[Food]: 20 British Dishes – Part 1.

I’m returning with another food related post (-someone help me). In homage of the series I seem to have unintentionally begun on my blog, starting with 25 Korean Dishes, I thought it would only be appropriate to form a list of 20 British Dishes in two parts. British cuisine may be less flavourful or unique as that of foods of oriental or Eastern world origin; nevertheless I am well aware that a large percentage of my readers are not from the UK or Western parts of the globe. Seeing the British for more than just Fish and chips could be intriguing. Before anyone judges me, not that I have received any unpleasant comments, I am aware that some of the mentioned dishes do not entirely derive from the UK and more or less are fusion foods: the majority being of West European and Asian influence. After all the UK’s most popular dishes are Indian chicken tikka masala and Chinese chow mein.
Main dishes:

  • Roast DinnersThe first and foremost dish resembling the UK aside from fish and chips. Roast dinners are very similar to American and British thanksgiving/christmas dinners, minus a few accompaniments. The ‘most important’ part of the dish is the meat: either beef, chicken or pork chops with apple sauce. On Easter Sunday the usual meats that I just detailed are substituted with minted lamb. The meat is presented with roast potatoes, seasonal vegetables, Yorkshire pudding and gravy.
  • Yorkshire puddingsThey aren’t actually puddings in the sense of a sweet treat. Relating back to 1737, the Yorkshire Pudding then named ‘dripping pudding’ was invented upon wheat flour becoming into regular use. The recipe became familiar among people when published in a book entitled ‘The Whole Duty of a Woman’ – I know, not exactly equality friendly in that century. Yorkshire’s are simply made from flour, eggs and water or milk and baked in an oven. Heat allows the batter to rise whilst leaving a dip in the centre. The standard size of a pudding is almost the size of your palm, although larger versions exist for putting the other roast dinner ingredients inside. Cheese, baked beans and sausages are also a popular filling for large Yorkshire puds.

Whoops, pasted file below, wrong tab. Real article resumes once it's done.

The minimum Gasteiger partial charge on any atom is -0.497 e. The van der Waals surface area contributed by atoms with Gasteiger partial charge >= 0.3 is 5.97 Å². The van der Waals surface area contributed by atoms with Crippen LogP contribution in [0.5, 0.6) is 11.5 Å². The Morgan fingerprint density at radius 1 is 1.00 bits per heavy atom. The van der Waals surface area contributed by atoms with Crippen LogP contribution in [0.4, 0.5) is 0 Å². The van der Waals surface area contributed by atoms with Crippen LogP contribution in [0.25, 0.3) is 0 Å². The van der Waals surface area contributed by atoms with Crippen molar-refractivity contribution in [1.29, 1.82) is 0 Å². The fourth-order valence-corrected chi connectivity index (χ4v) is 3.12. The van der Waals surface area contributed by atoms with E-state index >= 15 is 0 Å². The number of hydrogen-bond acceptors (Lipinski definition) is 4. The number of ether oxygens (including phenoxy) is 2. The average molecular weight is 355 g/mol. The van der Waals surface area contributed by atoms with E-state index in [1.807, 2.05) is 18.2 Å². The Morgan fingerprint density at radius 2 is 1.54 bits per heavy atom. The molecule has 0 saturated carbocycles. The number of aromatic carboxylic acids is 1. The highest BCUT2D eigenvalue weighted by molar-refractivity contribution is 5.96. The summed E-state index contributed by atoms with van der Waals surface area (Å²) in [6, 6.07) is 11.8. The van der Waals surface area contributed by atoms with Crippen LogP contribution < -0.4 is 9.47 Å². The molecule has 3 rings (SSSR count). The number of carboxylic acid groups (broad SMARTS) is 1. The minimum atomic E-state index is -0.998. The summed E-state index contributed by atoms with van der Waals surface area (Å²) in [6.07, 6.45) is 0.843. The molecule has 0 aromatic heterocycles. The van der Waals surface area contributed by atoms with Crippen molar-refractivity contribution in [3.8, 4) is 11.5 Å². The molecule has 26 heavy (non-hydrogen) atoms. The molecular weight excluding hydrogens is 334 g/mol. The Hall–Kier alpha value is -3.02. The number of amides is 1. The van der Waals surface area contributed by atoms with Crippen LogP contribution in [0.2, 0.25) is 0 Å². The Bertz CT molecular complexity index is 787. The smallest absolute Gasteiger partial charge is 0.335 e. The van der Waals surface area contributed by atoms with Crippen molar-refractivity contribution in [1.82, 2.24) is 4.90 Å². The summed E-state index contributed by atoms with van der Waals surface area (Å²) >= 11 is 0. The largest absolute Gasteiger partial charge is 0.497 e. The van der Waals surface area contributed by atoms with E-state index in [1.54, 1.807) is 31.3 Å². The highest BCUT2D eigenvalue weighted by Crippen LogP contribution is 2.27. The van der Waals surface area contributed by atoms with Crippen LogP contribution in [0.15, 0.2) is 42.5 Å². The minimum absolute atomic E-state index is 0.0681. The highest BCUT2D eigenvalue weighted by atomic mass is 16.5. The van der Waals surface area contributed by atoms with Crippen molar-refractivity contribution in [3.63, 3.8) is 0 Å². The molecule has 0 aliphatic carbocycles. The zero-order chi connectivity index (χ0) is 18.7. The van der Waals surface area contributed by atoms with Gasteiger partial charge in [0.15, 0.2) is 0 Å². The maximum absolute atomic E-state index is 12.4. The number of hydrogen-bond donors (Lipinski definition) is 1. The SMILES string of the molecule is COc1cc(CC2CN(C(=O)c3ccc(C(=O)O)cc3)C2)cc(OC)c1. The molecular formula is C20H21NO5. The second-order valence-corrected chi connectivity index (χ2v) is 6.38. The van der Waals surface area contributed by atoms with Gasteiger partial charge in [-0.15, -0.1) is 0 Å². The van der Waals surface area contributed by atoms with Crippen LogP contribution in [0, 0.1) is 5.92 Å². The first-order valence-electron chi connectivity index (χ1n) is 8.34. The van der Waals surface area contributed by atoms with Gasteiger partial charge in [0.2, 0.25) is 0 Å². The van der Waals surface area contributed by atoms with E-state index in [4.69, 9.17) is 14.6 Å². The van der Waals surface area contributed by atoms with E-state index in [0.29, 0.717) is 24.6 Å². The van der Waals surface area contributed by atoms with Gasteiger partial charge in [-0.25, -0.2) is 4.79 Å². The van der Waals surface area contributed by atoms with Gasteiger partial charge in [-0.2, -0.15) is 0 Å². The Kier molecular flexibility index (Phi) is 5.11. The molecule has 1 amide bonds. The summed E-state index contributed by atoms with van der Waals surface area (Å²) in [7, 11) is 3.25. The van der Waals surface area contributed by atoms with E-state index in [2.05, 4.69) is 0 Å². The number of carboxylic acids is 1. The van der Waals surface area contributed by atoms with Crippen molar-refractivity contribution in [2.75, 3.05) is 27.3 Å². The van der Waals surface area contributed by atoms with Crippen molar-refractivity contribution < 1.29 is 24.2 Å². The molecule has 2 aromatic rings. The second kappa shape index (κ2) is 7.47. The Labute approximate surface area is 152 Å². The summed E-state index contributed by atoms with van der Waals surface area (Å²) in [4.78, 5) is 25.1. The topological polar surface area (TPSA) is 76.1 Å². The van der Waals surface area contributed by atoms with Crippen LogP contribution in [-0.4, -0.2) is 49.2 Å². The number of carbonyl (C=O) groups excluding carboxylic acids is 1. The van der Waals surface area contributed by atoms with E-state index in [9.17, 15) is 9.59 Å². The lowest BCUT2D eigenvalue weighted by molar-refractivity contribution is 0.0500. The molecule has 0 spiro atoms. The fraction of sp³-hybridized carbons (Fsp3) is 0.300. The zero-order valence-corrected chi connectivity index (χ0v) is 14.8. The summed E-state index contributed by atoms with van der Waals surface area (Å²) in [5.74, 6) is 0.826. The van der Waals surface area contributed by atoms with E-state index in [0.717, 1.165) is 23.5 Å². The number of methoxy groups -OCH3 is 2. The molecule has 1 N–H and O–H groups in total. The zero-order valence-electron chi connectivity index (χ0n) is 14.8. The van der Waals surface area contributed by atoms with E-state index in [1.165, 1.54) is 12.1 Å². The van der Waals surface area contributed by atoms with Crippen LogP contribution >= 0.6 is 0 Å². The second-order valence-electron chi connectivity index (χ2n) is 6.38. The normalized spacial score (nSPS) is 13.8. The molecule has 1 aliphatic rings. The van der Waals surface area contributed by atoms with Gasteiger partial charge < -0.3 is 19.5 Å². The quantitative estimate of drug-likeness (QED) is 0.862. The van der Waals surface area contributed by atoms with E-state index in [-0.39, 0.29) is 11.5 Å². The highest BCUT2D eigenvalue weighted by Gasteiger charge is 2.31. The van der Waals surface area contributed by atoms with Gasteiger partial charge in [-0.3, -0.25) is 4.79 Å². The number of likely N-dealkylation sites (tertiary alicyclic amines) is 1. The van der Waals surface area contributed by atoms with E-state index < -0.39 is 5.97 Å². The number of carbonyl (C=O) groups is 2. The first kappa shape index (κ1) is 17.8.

• Beef Wellington – It is difficult to determine whether or not this is a French or British dish. The French version is appropriately called ‘boeuf en croûte’ – beef in pastry. Beef fillets are used for this dense baked/roasted parcel, which is cut into thick round slices for each serving. Mushrooms, shallots, red wine, pepper and salt season and tenderise the meat whilst egg or milk wash makes the pastry golden. Buttery mashed potatoes and gravy are a serving suggestion. The french version contains Foie gras pâté between the pastry and beef. Bacon rashers can be used as a foie gras replacement.
  • Bubble and Squeak – A recipe intended to minimise food wastage by shallow frying leftover vegetables from roast dinnners into a hash or rosti. Vegetables used include cabbage, peas, carrots, potatoes and brussell sproats. Nowadays famous British chefs and television cooks have been known to combine bubble and squeak with another basic British dish: fried eggs, ham and chips.